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Generating Gender Equality through GEAC's Recommendations
to the G7's Cornwall Summit
Julia Kulik, G7 Research Group
June 12, 2021
On June 11, 2021, the Gender Equality Advisory Council (GEAC) – an independent group of world-leading experts on gender equality – published recommendations to the G7 to drive global gender equality. The recommendations were presented virtually by Sarah Sands, GEAC chair, to the G7 leaders during their first Cornwall Summit session on "Building Back Better from COVID-19."
Aligned with the broader summit priorities, the GEAC recommendations were made in the context of the COVID-19 pandemic recovery, in recognition of its disproportionate impact on women and girls. GEAC's call to action is also aligned with the G7's core principles of open society, freedom and human rights, with a specific focus on education, economic empowerment, and ending violence against women and girls. The GEAC called on G7 leaders to use three types of mechanisms in their commitments: 1. measurement and accountability, with gender-differentiated data and established baselines; 2. Inclusion, through representation of all genders and other intersecting identities at all levels of authority; and 3. legislation.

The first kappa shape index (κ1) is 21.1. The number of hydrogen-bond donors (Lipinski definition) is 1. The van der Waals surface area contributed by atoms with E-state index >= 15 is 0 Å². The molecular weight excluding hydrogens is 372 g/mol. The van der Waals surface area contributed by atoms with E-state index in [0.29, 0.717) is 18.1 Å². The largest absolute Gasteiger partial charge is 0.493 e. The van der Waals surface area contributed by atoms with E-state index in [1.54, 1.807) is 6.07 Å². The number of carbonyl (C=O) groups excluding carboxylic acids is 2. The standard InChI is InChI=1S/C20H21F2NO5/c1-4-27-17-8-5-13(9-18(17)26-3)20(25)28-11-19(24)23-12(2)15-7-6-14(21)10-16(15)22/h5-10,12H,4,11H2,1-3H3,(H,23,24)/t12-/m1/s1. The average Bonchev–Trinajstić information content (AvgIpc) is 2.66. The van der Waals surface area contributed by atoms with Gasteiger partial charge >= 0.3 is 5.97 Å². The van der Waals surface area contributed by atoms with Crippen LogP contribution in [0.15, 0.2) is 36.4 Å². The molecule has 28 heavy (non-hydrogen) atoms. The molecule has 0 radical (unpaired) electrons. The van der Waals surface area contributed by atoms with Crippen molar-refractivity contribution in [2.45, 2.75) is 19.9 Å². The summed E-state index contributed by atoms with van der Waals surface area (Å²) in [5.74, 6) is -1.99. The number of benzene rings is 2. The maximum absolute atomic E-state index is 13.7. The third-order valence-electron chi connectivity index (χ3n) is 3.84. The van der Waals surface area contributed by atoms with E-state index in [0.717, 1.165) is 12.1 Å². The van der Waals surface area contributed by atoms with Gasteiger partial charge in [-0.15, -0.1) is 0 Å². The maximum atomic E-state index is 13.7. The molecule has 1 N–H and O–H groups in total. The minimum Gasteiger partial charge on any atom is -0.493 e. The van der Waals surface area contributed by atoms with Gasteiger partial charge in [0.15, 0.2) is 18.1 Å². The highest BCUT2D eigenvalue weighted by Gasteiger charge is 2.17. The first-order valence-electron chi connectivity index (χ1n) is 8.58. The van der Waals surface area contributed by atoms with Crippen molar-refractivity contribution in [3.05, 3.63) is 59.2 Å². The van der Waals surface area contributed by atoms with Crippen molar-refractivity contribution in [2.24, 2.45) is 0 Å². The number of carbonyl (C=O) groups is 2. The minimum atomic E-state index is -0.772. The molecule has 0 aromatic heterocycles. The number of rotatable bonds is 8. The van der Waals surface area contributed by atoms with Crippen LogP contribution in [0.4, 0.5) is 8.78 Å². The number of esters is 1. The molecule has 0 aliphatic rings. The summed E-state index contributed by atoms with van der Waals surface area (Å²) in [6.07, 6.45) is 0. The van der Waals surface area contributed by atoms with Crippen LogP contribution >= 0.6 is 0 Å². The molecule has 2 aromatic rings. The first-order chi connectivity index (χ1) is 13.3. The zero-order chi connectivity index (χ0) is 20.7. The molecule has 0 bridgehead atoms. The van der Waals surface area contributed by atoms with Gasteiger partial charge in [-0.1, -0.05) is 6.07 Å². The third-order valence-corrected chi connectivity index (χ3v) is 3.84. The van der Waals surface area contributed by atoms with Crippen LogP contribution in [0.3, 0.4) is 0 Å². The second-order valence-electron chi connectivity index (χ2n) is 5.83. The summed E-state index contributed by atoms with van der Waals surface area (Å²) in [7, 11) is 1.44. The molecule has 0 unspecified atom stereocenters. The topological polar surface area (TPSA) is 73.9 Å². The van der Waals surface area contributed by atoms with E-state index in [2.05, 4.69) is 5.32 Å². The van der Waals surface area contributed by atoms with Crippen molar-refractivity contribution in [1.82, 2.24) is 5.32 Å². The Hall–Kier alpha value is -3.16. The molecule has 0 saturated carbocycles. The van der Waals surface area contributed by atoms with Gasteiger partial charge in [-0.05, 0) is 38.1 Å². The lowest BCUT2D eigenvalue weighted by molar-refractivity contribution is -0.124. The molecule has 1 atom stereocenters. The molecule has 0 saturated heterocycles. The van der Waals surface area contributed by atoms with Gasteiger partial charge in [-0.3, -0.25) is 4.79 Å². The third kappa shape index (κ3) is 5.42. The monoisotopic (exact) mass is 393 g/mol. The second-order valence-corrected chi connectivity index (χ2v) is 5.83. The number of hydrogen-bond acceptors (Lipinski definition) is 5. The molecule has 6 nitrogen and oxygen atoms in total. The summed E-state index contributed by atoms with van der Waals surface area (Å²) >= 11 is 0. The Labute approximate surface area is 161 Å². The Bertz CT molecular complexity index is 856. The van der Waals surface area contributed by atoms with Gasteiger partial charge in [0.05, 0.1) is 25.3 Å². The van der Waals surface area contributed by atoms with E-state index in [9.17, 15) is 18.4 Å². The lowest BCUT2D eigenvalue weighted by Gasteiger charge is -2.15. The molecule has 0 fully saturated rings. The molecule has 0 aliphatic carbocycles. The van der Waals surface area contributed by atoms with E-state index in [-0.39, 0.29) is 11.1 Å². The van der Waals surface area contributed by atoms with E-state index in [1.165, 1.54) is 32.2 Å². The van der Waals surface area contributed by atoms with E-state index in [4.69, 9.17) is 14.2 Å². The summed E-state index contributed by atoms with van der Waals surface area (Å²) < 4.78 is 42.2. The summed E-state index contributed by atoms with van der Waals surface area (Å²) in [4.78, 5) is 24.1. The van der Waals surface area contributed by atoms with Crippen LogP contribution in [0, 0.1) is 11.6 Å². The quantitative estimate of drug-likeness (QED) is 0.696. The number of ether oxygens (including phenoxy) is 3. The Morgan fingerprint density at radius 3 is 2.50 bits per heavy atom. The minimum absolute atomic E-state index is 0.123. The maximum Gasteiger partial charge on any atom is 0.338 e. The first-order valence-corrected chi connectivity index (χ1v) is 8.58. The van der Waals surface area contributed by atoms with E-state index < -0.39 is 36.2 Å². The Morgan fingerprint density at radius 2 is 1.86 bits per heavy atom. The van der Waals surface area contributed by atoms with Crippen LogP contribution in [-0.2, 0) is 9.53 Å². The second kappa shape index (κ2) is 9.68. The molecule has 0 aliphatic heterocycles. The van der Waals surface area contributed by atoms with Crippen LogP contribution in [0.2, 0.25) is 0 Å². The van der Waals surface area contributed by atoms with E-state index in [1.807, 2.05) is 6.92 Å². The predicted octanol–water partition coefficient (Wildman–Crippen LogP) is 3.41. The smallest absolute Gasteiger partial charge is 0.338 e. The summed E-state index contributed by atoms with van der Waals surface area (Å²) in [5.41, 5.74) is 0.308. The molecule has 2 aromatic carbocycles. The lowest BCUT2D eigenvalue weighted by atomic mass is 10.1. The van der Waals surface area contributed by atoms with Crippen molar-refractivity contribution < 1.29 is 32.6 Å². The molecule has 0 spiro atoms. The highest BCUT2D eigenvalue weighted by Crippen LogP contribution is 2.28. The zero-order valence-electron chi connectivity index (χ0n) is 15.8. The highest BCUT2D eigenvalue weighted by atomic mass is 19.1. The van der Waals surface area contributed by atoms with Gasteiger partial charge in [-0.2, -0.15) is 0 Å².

The GEAC made 14 recommendations to the G7, with specific sub-recommendations on each, including (but not limited to):
Three distinct recommendations stand out here, in addition to those recommendations that have been made before and those related to commitments made previously by the G7. First, to take a gender-responsive approach to climate finance and policies, including at COP 26. Thus far, the G7 has done little to address the disproportionate impact of climate change on women and girls, so this recommendation is critical. Second, developing an international convention to denounce sexual violence in conflict, building on the legacy of the UK's Lough Erne Summit in 2013, where progress has stalled. Third, establish a G7 GEAC body to monitor and evaluate progress made, which is badly needed not only to monitor G7 progress but also the uptake of GEAC recommendations by G7 members.
Whether the G7 will act on the recommendations laid out by the GEAC remains to be seen. One positive sign was the (virtual) face-to-face time given to the GEAC with the leaders on the summit's first day. However, the initial allotment of time for the gender equality session was shortened as the economy session ran longer than planned, which meant leaders had less time to fine-tune the details and reach consensus.
The G7's past record on increasing the number and scope of its gender equality commitments is good. In recent years, there has been a steady number of commitments on the GEAC's core focus of education, economic empowerment and ending violence against women. However, the G7's record on compliance with those commitments has been less impressive, with an average of 73%, slightly below the overall average of 76% across all subjects. Here, the GEAC's proposed monitoring mechanism can help.
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